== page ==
PORTLAND — Four seminarians of the Diocese of Portland will openly declare their intention to complete their preparation for the priesthood during the Rite of Candidacy, also known as Admission to Candidacy for Ordination as Deacons and Priests, on Friday, Dec. 11 at 5 p.m. at the Cathedral of the Immaculate Conception in Portland. The Mass, celebrated by Bishop Robert Deeley, will be live-streamed at www.portlanddiocese.org/online-Mass and www.facebook.com/PortlandCathedral.

Though the seminarians have already been in formation for several years, the Rite of Candidacy signifies they have reached a point in their discernment where they and the Church are ready to make their intentions public. The seminarians will promise to prepare themselves in mind and spirit to “give faithful service to Christ the Lord and his Body, the Church.”

“We come together to mark a particular moment in the vocation journey of these seminarians who, in this ceremony, express their intention to receive the sacrament of holy orders,” said Bishop Deeley. “They have been conscientious in the many ways in which they have embraced the formation program, but the statement they will make on Friday is not just a product of formation in seminary. It is the fruit of a life of prayer and drawing closer to the Lord and Savior they seek now to serve more fully in the priesthood.”

Matthew Valles is in his second year of theological studies at Saint John’s Seminary in Brighton, Massachusetts, and is a native of Barrington, Rhode Island. He came to Maine in 2009 to study physics at Bates College in Lewiston.

While at Bates, he participated in an engineering internship in Boston. When four members of the group discovered that being Catholic was something they had in common, they decided to attend Mass together.

“That was how, I think, I came back to the Church,” said Matthew. “I felt something really powerful.”

It led him to begin going to weekend Mass at the churches of Prince of Peace Parish in Lewiston. Each time, Monsignor Marc Caron, now moderator of the curia and vicar general for the Diocese of Portland, was the celebrant.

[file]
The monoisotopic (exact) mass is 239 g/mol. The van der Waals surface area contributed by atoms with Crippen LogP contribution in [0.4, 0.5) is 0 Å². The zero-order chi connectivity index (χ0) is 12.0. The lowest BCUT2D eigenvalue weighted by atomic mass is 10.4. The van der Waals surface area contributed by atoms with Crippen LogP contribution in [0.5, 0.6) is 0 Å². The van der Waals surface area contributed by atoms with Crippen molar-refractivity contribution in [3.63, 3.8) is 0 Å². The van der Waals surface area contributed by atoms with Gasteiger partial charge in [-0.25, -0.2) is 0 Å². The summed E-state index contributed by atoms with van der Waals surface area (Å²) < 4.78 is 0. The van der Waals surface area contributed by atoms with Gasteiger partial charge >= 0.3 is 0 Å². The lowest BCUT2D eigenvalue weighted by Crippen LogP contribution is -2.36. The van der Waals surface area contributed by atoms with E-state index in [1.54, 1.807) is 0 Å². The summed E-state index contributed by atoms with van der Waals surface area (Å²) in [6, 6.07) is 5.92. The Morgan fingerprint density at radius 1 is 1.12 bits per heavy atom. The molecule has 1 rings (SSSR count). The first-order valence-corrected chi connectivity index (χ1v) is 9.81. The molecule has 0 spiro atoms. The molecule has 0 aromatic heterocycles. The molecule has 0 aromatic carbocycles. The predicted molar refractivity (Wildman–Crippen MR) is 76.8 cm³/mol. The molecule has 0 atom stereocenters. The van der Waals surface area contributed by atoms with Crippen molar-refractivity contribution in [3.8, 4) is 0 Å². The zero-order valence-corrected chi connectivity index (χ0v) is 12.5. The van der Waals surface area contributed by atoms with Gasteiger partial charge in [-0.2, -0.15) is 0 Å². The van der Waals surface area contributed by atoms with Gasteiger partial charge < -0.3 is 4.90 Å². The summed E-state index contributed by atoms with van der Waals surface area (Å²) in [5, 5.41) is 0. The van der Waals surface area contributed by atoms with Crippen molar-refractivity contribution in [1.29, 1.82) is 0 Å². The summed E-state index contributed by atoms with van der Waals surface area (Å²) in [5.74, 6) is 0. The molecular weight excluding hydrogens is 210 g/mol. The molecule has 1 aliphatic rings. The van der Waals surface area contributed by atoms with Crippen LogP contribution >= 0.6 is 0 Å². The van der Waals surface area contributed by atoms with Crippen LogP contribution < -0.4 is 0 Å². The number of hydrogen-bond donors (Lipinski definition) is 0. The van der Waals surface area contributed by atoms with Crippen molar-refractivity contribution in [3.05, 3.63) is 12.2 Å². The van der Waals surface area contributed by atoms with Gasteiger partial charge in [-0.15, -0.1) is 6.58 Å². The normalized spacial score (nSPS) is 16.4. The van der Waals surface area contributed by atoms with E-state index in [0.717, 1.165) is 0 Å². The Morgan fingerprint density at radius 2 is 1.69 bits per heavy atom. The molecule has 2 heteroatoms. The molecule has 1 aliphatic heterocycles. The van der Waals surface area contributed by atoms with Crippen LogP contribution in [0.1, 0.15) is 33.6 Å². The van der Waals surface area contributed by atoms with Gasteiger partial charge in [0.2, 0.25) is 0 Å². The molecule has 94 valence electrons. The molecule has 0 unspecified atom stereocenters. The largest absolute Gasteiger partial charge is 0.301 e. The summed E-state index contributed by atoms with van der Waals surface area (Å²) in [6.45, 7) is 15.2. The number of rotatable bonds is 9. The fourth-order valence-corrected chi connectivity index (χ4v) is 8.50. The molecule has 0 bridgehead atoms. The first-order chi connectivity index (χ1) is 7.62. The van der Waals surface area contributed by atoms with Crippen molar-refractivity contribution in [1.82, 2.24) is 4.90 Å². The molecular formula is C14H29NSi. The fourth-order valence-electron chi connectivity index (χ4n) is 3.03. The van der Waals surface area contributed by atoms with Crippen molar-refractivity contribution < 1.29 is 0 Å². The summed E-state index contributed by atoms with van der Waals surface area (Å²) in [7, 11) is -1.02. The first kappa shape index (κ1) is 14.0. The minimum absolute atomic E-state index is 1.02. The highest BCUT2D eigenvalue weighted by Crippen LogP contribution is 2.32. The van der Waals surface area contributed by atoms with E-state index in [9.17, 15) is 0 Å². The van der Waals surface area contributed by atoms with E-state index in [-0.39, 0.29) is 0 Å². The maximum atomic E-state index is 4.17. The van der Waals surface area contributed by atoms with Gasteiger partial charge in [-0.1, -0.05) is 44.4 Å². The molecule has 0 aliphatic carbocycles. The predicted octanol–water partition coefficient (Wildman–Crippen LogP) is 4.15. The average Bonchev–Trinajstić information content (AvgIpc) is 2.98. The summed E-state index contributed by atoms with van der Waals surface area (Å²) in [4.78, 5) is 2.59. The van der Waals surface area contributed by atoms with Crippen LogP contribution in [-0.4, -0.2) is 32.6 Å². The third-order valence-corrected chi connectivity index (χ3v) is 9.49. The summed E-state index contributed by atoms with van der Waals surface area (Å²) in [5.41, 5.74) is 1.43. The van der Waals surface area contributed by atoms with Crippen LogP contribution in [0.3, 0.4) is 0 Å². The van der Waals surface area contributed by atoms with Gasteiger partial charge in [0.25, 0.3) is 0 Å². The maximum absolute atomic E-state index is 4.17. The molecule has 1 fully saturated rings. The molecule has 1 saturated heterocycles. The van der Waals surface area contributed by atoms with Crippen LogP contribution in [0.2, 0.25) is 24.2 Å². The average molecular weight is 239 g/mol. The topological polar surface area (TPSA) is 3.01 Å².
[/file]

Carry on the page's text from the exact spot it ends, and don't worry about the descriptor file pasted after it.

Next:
“He asked me about who I was and things like this, and then, ‘It’s nice to have you here.’ I can hear him saying it to me now,” said Matthew. “God speaks to us in a way that we’ll understand, and those were the right words he spoke to me at that time.”

Matthew became an altar server at the Basilica of Saints Peter & Paul and, later, would also serve when Mass was celebrated at Bates. He then pursued his master’s degree at the University of Maine, where he credits the guidance of Fr. Bill Labbe and FOCUS (Fellowship of Catholic University Students) missionaries for helping him make the next step.

“From talking with them and spending time with them, I started to become more intentional about seeking Jesus in the Catholic Church, not just the Catholic Church but Jesus in the Catholic Church, such that my faith grew immensely,” said Matthew.

“If I don’t have spirituality, I have nothing. My prayer life feeds everything I do.”

Erin Donlon, who is in his first year of theological study at Mount St. Mary’s Seminary in Emmitsburg, Maryland, is originally from Good Shepherd Parish in Saco and comes from a devoutly Catholic family of seven children.

“From a very young age, I attached a great importance to the Mass and the sacraments. I started as an altar server when I was eight and was extremely involved with serving at St. Joseph Church in Biddeford,” said Donlon. “In high school, I was involved in a local discernment group but never really put much serious thought to entering seminary. I ended up attending and graduating from Maine Maritime Academy. While I was there, I helped start a college Knights of Columbus Council and also a Catholic group, where previously there had not been one.”

He didn’t really start to discern the priesthood seriously again until he was overseas in Japan working for a military supply company.